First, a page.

First Test Match, at Harare Sports Club, Day 1
Overnight: Zimbabwe (217/4) v Bangladesh.
After their tribulations in the West Indies, Zimbabwe will be quite relieved at having finished the opening day of their two-match Test series against Bangladesh with a score of 217 for four wickets. Their batsmen showed considerable spirit in overcoming conditions that certainly favoured the bowlers early in the day, with Robiul Islam in particular turning in a superb bowling spell in the morning. Zimbabwe’s main hero was their captain, Brendan Taylor, who recorded his third Test century, an innings of determination and character, and was still there with 105 at the close.
Zimbabwe obviously wanted to make the best use of home advantage and provide their opponents with the most awkward conditions they could get away with – in the knowledge, of course, that were the match being played in Bangladesh, the pitch would be a paradise for the local spinners. So the pitch had a strong green colour to it, and Bangladesh no doubt considered themselves fortunate to win the toss and avoid batting first, despite the beautiful sunny weather. They exuded rare confidence as they took the field and prepared their assault on the Zimbabwean batsmen.
There were five changes in the Zimbabwe team from that which was humiliated in the Second Test against West Indies. Tino Mawoyo was injured and Craig Ervine rejected his winter contract, while Sean Williams, Prosper Utseya and Tendai Chatara were all dropped. Replacing them, and reflecting the strong influence of the former Mountaineers and current acting Zimbabwe coach Stephen Mangongo, were the restored Elton Chigumbura, Shingi Masakadza and three debutants in Richie Mutumbami (wicketkeeper), Keegan Meth and Timmy Maruma.
Maruma, virtually unheard of as an opening batsman, was sent in to start the Zimbabwe innings with Vusi Sibanda, a remarkable gamble by Mangongo – but the coach does know his man well. It nearly backfired, as Maruma was missed low at first slip off Robiul Islam off the sixth ball of the match. Who can tell what might have happened were this crucial catch held? With the pitch yielding bounce and movement, the batsmen struggled for survival against Islam in particular, while Rubel Hossain was also difficult but tended to pitch too short. There were some frenetic appeals, but the batsmen, although very slow, were putting all their efforts into survival while the pitch was at its most difficult.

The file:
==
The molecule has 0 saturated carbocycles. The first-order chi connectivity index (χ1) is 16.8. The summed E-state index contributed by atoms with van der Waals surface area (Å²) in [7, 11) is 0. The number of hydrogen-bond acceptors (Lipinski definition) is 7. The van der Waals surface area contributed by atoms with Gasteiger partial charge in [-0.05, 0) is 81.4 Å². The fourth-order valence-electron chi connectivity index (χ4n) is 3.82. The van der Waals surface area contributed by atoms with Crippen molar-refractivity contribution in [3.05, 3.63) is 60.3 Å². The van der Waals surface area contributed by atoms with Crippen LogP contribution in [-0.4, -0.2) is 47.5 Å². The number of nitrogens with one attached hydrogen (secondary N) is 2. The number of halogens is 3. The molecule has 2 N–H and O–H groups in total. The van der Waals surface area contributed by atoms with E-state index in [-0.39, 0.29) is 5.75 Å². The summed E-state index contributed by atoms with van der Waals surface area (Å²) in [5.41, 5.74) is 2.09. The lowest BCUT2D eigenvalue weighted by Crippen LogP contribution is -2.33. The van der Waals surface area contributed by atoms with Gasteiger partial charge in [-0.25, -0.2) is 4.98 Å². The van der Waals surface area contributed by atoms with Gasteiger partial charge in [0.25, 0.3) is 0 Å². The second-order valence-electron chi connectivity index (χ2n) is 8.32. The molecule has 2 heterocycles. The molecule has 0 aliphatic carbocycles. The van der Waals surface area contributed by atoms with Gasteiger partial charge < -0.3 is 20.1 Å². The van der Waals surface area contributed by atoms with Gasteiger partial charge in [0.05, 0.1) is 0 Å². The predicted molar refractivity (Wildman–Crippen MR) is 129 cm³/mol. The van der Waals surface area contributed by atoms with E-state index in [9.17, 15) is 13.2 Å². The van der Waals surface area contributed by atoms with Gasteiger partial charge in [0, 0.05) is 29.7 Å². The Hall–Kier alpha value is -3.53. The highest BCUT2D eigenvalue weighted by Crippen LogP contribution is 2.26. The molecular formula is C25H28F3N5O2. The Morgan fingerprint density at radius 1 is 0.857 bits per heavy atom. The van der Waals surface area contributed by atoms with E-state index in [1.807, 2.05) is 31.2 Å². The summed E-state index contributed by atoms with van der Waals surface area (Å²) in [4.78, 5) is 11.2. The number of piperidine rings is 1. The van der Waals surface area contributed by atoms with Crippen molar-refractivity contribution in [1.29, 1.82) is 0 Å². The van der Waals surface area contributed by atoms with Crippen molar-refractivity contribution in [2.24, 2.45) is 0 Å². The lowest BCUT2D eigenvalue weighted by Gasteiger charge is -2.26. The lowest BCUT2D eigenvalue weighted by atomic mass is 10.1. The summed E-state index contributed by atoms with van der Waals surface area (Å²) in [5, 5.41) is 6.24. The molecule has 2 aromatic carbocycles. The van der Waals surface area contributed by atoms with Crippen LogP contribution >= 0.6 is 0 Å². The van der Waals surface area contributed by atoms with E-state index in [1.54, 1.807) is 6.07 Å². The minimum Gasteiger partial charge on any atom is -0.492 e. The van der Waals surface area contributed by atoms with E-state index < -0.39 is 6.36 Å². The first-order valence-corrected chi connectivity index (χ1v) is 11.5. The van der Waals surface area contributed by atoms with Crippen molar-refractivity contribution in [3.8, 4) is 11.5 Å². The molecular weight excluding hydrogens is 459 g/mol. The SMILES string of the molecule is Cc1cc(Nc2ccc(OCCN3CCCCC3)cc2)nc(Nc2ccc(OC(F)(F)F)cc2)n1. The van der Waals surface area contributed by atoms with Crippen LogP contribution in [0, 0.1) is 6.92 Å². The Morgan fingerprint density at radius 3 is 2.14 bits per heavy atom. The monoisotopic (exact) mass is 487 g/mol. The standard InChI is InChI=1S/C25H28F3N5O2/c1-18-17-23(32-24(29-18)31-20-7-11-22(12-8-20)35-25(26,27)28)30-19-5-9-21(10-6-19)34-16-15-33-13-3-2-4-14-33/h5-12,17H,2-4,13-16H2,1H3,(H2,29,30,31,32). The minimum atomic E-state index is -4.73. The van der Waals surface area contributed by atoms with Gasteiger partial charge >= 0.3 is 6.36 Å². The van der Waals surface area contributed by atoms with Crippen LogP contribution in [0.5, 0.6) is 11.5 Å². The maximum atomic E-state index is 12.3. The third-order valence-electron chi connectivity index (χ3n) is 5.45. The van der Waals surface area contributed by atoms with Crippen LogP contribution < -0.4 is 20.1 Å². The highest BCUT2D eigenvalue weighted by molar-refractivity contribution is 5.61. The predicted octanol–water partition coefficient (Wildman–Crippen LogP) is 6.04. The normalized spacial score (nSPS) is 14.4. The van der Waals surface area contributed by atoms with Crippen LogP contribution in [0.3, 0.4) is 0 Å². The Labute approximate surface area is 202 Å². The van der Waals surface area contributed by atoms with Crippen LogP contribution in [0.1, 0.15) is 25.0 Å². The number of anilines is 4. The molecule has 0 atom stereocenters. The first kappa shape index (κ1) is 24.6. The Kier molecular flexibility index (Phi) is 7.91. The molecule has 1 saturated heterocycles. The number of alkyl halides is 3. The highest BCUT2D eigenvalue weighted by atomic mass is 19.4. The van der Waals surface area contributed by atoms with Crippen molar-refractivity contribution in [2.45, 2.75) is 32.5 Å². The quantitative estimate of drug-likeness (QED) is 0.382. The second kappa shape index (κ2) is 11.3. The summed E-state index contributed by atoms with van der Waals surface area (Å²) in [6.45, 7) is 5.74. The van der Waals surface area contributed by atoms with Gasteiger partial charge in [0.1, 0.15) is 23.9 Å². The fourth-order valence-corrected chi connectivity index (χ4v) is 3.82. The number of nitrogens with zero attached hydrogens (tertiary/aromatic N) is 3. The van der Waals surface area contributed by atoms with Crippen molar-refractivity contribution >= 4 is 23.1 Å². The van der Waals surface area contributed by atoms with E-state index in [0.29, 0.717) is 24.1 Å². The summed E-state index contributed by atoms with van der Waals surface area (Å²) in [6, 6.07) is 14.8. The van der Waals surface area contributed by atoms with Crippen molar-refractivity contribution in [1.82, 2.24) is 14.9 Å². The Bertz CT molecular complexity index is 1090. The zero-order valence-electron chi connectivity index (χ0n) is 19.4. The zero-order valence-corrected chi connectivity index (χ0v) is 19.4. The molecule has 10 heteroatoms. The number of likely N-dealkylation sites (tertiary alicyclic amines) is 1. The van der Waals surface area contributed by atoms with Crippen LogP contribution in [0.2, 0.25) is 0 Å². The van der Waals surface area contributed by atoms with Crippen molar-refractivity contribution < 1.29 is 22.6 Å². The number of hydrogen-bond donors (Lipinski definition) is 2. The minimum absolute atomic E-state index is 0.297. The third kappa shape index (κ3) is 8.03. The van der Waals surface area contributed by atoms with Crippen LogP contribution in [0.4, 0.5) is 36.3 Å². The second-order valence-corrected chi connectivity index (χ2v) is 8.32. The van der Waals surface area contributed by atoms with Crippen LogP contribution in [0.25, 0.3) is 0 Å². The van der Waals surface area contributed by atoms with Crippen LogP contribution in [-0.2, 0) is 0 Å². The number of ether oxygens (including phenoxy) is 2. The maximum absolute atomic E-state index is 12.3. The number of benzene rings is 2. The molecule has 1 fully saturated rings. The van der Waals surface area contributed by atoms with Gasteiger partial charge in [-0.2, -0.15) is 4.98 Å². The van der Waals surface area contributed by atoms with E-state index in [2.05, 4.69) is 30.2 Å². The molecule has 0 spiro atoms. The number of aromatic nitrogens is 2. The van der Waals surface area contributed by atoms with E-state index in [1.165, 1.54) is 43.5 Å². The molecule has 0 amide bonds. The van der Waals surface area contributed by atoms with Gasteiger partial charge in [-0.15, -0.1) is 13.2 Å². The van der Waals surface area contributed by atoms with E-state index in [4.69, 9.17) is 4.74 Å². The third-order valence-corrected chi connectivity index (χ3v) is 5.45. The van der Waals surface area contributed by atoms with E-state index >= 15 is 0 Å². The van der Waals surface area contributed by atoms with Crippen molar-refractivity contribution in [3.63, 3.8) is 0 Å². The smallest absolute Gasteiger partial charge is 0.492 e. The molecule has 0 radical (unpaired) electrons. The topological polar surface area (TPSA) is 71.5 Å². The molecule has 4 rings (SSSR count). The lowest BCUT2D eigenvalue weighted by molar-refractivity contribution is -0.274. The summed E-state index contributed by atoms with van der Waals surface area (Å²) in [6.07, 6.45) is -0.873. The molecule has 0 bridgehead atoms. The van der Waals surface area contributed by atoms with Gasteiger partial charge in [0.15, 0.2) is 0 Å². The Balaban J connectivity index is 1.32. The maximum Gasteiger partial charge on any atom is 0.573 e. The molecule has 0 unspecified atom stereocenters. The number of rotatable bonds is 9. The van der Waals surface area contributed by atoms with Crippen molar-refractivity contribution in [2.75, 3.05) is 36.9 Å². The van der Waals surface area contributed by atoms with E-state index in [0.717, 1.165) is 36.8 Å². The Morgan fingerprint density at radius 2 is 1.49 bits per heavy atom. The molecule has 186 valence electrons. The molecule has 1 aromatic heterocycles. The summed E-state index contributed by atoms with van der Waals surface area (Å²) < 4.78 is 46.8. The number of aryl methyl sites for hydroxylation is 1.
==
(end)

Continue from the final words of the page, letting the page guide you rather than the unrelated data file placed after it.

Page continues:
Sibanda made 5, superbly yorked by Islam – for once he was out to a good ball rather than a foolish shot – and Maruma was lbw for 10, so at 22 for two in the 15th over it appeared that the opening pair had failed. This would be a harsh verdict, as they held on for long enough in very testing circumstances, and their respective times of 37 and 71 minutes showed that in fact they did a very important job in staying there until the pitch had eased, Islam had tired and the middle order could come in under better conditions. Make no mistake, these were two innings small in number but great in value.
At lunch Zimbabwe were 50 for two, with Brendan Taylor having got off the mark by hitting a ball from Enamul Haque over long-on for six. After the interval Hamilton Masakadza, who was looking well settled, edged Haque to slip for 25; 65 for three. Both Haque and the off-spinner Sohag Gazi were finding the pitch also took turn, so batting was never easy. Malcolm Waller started his innings in enterprising fashion and the tension slowly began to ease as he and his captain settled in. Taylor reached his fifty off 123 balls, but Bangladesh did miss a couple of sharp chances. At tea Zimbabwe were 121 for three.
The pair continued to bat steadily in the final session, the accent being on steady accumulation rather than attempted domination, well-placed singles rather than boundaries. The century partnership was passed, and then Waller reached his fifty off 119 balls. Taylor by now was on 85 and the second new ball was almost due. This was to do the trick for Bangladesh, as this time Rubel Hossain got in on the act, moving the ball back in to Waller and knocking back his off stump for 55. The pair had added 127 runs, a vital partnership for Zimbabwe, and the score was now 192 for four.
It took Taylor only a few minutes to race through the nineties and reach his century, which took him exactly 200 balls. He did so with a two and a four, both through the covers, off Robiul Islam, who was looking quite innocuous now, apart from the odd ‘jaffa’. Chigumbura then had a stroke of luck, yorked by a fine delivery from Hossain for 5, only to have the decision overturned when an umpire’s check confirmed that this was a no-ball.
This was the last real incident of a day which, overall, belonged rather more to Zimbabwe after an unpromising start. The most vital factor in this match now will probably be how the Bangladeshi batsmen handle the Zimbabwe seam bowlers in conditions prepared to favour the latter.